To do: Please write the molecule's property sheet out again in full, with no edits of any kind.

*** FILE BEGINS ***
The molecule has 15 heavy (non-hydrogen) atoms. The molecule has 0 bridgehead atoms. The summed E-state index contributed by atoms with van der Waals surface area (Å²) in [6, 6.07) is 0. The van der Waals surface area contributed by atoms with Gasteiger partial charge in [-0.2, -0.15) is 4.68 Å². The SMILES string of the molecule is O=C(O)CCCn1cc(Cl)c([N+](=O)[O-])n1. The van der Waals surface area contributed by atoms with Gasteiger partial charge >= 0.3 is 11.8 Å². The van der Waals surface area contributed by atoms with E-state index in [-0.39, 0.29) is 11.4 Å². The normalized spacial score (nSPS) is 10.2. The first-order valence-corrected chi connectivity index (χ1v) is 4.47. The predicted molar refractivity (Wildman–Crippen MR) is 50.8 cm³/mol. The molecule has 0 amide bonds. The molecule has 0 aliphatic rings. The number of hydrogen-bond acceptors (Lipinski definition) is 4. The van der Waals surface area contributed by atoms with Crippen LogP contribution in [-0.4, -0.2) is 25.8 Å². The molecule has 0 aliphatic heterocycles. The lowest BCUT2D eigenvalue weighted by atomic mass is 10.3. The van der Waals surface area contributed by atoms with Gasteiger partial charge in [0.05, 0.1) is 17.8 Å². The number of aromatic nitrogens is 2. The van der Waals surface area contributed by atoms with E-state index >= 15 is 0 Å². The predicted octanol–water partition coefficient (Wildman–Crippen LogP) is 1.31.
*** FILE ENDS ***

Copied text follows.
The molecule has 15 heavy (non-hydrogen) atoms. The molecule has 0 bridgehead atoms. The summed E-state index contributed by atoms with van der Waals surface area (Å²) in [6, 6.07) is 0. The van der Waals surface area contributed by atoms with Gasteiger partial charge in [-0.2, -0.15) is 4.68 Å². The SMILES string of the molecule is O=C(O)CCCn1cc(Cl)c([N+](=O)[O-])n1. The van der Waals surface area contributed by atoms with Gasteiger partial charge >= 0.3 is 11.8 Å². The van der Waals surface area contributed by atoms with E-state index in [-0.39, 0.29) is 11.4 Å². The normalized spacial score (nSPS) is 10.2. The first-order valence-corrected chi connectivity index (χ1v) is 4.47. The predicted molar refractivity (Wildman–Crippen MR) is 50.8 cm³/mol. The molecule has 0 amide bonds. The molecule has 0 aliphatic rings. The number of hydrogen-bond acceptors (Lipinski definition) is 4. The van der Waals surface area contributed by atoms with Crippen LogP contribution in [-0.4, -0.2) is 25.8 Å². The molecule has 0 aliphatic heterocycles. The lowest BCUT2D eigenvalue weighted by atomic mass is 10.3. The van der Waals surface area contributed by atoms with Gasteiger partial charge in [0.05, 0.1) is 17.8 Å². The number of aromatic nitrogens is 2. The van der Waals surface area contributed by atoms with E-state index >= 15 is 0 Å². The predicted octanol–water partition coefficient (Wildman–Crippen LogP) is 1.31.